How to clean a PC keyboard

The two most common keyboards, membrane and mechanical, get dirty fast — oil from your fingers, crumbs from your sandwich, and stickiness from your smoothie will eventually cause something to fail. Cleaning your keyboard is never a bad idea whether or not your keyboard has reached the point of failure. We cover both a quick clean for surface dirt, or a deep clean for when you've experienced a failure or want to make things look new again.

Quick clean for surface grime

Before beginning this process, either power off your laptop or disconnect the keyboard from your PC.

  1. Tap lightly on the back of your keyboard after turning it over. Crumbs and dirt will fall out, so consider placing something beneath the keyboard to catch the mess.

  1. Blow compressed air in and around your keycaps. This will loosen any dirt that stayed behind after a pat on the back.
  2. Wipe the keycaps using isopropyl alcohol (standard rubbing alcohol) and a cotton swab or lint-free cloth.Note: Do not use ethyl alcohol — it will likely remove the printed lettering on your keys and other surface finishing.

Deep clean for embedded dirt

Before beginning this process, either power off your PC or disconnect the keyboard. This process is recommended for PC keyboards only, as most laptop keycaps are more difficult to remove, and can, in some cases, void the warranty when removed.

  1. Take a photo of your entire keyboard. We're about to take off all the keys, so you'll want this photo as a reference for reassembly.
  2. Gently pry up the keycaps using a small flat-head screwdriver.Note: Flat chiclet keys found on most laptops have delicate mechanisms that might easily break if you attempt to pry them up. We do not recommend the average user attempts this.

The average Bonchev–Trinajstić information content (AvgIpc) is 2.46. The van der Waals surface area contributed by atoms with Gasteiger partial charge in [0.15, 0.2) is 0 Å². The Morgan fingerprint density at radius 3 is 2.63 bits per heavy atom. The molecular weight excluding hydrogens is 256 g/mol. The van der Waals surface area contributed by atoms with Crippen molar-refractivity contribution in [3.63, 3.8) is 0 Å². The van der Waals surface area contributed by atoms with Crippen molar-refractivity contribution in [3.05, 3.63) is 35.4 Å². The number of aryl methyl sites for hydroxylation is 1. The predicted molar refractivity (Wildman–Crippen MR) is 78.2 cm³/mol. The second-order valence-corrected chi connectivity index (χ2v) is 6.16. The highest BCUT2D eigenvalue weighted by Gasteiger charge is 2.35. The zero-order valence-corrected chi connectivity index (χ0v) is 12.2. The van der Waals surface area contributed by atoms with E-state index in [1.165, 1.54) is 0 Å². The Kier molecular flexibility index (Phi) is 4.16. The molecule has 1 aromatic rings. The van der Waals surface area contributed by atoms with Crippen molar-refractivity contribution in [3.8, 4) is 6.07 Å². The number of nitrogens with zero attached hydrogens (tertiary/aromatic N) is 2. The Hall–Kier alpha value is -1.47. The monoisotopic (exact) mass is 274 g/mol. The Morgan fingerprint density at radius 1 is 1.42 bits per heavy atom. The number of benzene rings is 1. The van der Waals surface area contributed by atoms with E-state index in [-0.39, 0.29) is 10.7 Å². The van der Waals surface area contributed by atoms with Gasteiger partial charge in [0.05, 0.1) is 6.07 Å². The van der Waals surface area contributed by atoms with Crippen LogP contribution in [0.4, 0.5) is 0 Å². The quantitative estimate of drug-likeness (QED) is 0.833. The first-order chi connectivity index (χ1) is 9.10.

1. Blow away dirt using compressed air, or suck up the dirt using a small vacuum. Be careful as to not damage any exposed mechanics or electronics.

  1. Wipe the keyboard base using isopropyl alcohol and a cotton swab or lint-free cloth.

  1. Scrub each removed keycap with a toothbrush and isopropyl alcohol.Note: Do not use ethyl alcohol — it will likely remove the printed lettering on your keys and other surface finishing.

  1. Replace the keycaps when you're satisfied with the keyboard's cleanliness. Reference that photo you took earlier so that you can get each key back where it belongs.

Laptop keyboards

As mentioned, laptop keyboards can be tricky to deal with, and doing so can sometimes void the warranty. Other than a quick clean for surface grime your best option is to buy a laptop keyboard cover. They come in all shapes, sizes, and colors, and you should have no problem finding the right one for your device.

Check out these keyboard covers for our favorite laptops:

Keyboards for the dirt-prone

If you work in an industry that sees a lot of dirty hands (looking at you, auto mechanics and daycare staffers), you should consider a keyboard designed for dealing with messes.

Logitech K310 washable keyboard

The Logitech K310 (about $60) is a completely washable membrane keyboard that is clearly designed for a deep clean. A brush is included for when you need to scrub keycaps, and the lettering is more durable to avoid rubbing off.

This keyboard has a 4.3-star rating with nearly 600 reviews on Amazon, so you can be sure you're getting a quality product.

See at Amazon

I-Rocks washable keyboard

The I-Rocks washable keyboard (about $25) is an excellent budget option. The letters are laser printed onto the keys, so they'll put up a fight against your scrubbing — there's an included brush for cleaning deep dirt.

Adjustable feet on the back allow you to prop the keyboard up for comfortable typing, and a slim design won't take up too much room on your desk.

See at Amazon

How do you keep your keyboard clean?

Do you have a folk remedy for keeping your clacker clean? Let us know!

Also, have a look at these roundups of the best keyboards out there.

Updated August 17, 2017: We've refreshed this guide with some new washable keyboard options, as well as links to a bunch of keyboard covers for our favorite laptops.

Cale Hunt

Cale Hunt brings to Windows Central more than eight years of experience writing about laptops, PCs, accessories, games, and beyond. If it runs Windows or in some way complements the hardware, there’s a good chance he knows about it, has written about it, or is already busy testing it.